by Sheriff Jim Wilson - Friday, May 18, 2012
For years, police departments have prohibited their officers from using warning shots to effect an arrest. In addition, no defensive trainer worth the title recommends the use of warning shots. In spite of that, each year a few citizens are involved in the use of warning shots, generally with disastrous results. I suspect most of these folks are people who have not sought professional training and have not developed a personal-defense plan.
In many cases, the armed citizen is faced with a situation that could become deadly, but has not yet reached that point. They pull their gun and are amazed when the bad guys don't run for their lives. Instead, the bad guys laugh and taunt them. Now the frustrated citizen feels he has to do something to let the crooks know that he is serious, so he cranks off a round or two. The results of such a hasty move are generally all bad.
To begin with, the armed citizen has just depleted his ammo supply. If things suddenly get worse, he may not have all of the ammunition he needs to resolve the issue in his favor. Unless the person is one of those Tactards who thinks he needs to carry a dozen magazines at all times, he may have just placed himself at a tactical disadvantage.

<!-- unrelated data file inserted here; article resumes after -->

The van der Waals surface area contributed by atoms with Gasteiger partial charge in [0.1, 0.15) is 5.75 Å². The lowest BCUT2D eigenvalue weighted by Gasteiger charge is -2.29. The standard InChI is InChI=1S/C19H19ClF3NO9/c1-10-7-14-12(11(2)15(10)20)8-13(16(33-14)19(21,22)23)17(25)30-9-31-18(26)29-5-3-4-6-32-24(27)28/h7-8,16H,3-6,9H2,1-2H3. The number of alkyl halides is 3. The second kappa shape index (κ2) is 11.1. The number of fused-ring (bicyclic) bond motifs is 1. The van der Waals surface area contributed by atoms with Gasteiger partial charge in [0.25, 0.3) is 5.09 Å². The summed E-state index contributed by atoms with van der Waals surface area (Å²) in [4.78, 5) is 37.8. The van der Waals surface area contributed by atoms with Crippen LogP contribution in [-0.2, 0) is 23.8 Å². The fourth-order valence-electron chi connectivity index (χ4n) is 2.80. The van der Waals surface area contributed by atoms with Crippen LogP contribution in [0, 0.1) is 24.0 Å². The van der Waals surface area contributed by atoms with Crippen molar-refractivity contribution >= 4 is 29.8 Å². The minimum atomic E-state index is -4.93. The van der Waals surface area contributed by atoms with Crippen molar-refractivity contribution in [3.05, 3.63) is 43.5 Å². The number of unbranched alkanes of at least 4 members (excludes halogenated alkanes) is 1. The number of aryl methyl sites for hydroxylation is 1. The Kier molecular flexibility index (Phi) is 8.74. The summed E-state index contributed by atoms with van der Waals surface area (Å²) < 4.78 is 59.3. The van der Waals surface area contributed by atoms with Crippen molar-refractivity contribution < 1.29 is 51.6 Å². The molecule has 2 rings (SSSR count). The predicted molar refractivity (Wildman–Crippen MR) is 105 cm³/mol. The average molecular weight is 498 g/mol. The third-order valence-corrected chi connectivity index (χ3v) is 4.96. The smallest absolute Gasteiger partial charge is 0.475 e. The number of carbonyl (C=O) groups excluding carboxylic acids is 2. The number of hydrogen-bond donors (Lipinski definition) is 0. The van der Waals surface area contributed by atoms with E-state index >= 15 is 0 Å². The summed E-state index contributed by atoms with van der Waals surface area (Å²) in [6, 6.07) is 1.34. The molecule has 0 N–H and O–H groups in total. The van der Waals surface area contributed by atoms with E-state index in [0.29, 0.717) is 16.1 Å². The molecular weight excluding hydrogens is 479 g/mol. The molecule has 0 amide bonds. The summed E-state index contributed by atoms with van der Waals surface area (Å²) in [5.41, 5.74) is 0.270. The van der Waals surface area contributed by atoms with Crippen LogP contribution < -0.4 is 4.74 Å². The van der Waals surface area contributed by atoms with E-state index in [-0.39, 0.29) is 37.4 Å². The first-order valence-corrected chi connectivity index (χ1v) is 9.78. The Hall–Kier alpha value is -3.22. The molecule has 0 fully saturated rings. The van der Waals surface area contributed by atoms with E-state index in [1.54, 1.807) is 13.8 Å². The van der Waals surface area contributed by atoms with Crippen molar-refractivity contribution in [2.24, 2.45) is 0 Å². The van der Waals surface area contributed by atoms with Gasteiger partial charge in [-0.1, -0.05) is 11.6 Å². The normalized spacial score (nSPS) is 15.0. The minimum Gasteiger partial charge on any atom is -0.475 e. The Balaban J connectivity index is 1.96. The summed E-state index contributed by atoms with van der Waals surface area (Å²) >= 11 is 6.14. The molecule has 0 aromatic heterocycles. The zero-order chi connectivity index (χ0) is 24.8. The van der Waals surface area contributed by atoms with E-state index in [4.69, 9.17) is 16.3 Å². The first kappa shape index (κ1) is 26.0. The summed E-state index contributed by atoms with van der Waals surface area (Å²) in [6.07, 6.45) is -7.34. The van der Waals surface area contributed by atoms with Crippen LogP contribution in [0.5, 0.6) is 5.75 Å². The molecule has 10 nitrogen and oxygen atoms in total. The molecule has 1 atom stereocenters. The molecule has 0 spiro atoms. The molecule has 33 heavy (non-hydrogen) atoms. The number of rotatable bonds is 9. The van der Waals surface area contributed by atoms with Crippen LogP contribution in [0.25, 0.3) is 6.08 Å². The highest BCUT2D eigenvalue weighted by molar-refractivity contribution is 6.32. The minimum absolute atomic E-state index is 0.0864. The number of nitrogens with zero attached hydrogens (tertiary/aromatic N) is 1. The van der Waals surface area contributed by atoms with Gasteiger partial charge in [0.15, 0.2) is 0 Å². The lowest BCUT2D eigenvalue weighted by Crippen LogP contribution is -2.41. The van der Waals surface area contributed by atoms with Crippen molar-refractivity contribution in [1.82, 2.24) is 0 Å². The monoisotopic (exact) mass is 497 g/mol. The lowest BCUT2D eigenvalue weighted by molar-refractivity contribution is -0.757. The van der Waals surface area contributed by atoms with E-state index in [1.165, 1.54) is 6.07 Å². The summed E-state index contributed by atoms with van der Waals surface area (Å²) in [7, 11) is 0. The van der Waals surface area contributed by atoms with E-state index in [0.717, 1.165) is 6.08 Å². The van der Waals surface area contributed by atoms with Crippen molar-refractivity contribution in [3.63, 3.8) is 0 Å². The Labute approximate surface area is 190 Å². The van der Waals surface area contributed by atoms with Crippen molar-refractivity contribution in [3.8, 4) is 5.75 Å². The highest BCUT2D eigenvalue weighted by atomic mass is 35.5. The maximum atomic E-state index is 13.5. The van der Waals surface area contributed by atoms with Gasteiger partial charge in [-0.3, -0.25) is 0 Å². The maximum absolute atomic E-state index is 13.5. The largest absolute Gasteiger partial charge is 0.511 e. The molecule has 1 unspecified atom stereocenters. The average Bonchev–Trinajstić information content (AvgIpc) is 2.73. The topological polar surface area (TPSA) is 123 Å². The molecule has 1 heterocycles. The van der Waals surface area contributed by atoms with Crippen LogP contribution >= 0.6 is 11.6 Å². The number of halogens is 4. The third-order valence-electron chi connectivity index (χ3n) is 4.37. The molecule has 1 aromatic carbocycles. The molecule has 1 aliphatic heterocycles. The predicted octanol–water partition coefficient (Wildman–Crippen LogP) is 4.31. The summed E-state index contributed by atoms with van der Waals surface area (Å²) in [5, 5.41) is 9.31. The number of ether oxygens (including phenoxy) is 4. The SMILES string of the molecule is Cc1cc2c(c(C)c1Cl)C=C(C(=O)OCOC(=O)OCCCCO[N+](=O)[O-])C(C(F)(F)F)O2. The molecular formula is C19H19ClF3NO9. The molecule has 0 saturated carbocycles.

But the most serious problem with warning shots is that the courts will hold a person responsible for every shot he fires. In short, you own those warning shots. If they impact innocent people or property, the courts will not accept the claim that it was accidental. Not long ago, a hunter fired his muzzle loader into the air to unload the rifle. The bullet traveled some distance before it came down and killed a young girl. You can bet that the incident was treated as negligence, not an accident. Though this was not a defensive situation, it illustrates the fact that a person owns every shot that they fire, for whatever reason.
The only justification for firing a defensive weapon is to counter an immediate deadly threat. If the threat is truly immediate, then the shot should be fired to the vital zone of the attacker. The courts will probably suggest that, if you had time to fire warning shots, then you had time to seek other, non-lethal, solutions to the problem.
The serious defensive shooter seeks proper training on how to handle deadly confrontations and he develops a personal defense plan for dealing with those confrontations. Warning shots waste ammunition, endanger non-combatants and create unnecessary legal problems. That's why I say warning shots are pure poison.
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